Alice in Borderland
Netflix has been putting more effort into making their own original content in countries outside of the US, and Japan is no exception. This effort has lead to some mixed results, with some major successes and some stinkers (Japan Sinks 2020 says hello, check out my review on that). Alice in Borderland is more the former than the latter, although it’s not without fault.
The series revolves around Arisu, an avid gamer and a bit of a loser, who gets transported to an alternative Tokyo where people must play sadistic games to survive another day. Arisu’s experience with video games will help him and his friends overcome the challenges ahead.
The premise is not particularly new and has been done before in movies like Saw or Battle Royale, though the plot is interesting enough to keep you going, and you can watch the eight episodes of season one in a few days. The series is based on the eponymous manga, itself loosely inspired by Alice in Wonderland — hence the title.
As you might have been able to tell, Arisu plays the role of Alice. There are several other characters with names similar to those found in the Lewis Carroll book: Usagi is the white rabbit, Chishiya is Chesire Cat, and so on. The parallels between the old and the new characters seem to stop there, though. By the end of the season I was fully expecting Kuina to be the queen (i.e. the mastermind behind the game), but this doesn’t seem to be the case. This is probably for the best though, as the names would then become major plot spoilers.
Aside the wacky premise, the series starts out fairly grounded, with a group of friends that are as confused by the events that transpire as the audience. By the middle of the first season, though, it becomes clear that it is pure, unadulterated Japanese anime levels of crazy, with its flashbacks, melodrama, overacting, overly long exposition, and oddly dressed and behaved characters.
Strangely, what at first seems to be the series’ main cast quickly disappears in favor of new a new one, and Arisu’s knack for games doesn’t come into play that much. The series moves along at a pretty brisk pace, which is not necessarily a bad thing, but I do wish there was more time to develop some of the early characters. Some of the plot points are absolutely nonsensical though, and had me scratching my head. The solution to a couple of the games was also so obvious that it had me yelling at the screen, including the very last one.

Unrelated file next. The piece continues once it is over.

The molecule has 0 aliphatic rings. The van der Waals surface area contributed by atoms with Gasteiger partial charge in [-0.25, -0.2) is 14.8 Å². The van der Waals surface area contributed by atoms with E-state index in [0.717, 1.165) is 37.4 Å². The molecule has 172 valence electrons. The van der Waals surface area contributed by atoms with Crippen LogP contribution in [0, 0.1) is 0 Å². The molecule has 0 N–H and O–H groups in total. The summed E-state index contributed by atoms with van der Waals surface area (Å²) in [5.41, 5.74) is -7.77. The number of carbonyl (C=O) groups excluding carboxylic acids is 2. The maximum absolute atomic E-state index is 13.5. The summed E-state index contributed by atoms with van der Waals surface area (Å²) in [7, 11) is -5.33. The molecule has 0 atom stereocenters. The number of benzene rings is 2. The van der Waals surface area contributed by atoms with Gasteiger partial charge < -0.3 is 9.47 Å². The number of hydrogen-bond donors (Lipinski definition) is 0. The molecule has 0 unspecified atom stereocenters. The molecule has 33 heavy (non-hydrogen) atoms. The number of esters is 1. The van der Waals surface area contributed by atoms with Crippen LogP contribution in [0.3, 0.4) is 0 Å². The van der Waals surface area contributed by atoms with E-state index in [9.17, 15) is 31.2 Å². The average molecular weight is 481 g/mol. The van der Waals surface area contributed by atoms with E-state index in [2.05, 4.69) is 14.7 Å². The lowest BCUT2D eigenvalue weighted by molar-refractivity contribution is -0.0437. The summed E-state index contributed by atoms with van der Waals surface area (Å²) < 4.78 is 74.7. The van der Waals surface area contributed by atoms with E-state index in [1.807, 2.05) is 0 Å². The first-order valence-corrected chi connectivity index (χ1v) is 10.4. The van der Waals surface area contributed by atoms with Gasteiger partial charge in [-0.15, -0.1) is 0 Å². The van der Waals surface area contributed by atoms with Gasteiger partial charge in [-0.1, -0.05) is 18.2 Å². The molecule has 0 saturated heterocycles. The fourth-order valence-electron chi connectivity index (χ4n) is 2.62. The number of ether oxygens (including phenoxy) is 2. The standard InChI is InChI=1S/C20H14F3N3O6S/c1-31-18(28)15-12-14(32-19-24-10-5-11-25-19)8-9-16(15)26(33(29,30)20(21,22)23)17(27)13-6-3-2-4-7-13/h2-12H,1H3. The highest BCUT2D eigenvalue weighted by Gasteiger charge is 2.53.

The series is fairly short, and once you realize that you’re here for the wackiness and not the plot, you’ll likely enjoy its breezy pace and cartoony characters. Netflix has confirmed there’s a second season coming, but until then I do recommend you give this series a try if you’re in for some light-hearted, gory fun with anime melodrama peppered in.
Hi, I’m Sergio.
I’m from Spain, lived in the UK for seven years and came to Japan in 2012.
I majored in journalism in London and have been teaching English in Tokyo.
I like traveling, cycling, photography, movies, and spending time with friends.
I wrote articles about life in Japan as a foreigner and anything that I might find interesting.
My email is ” firstname.lastname@example.org “, by all means contact me about anything!
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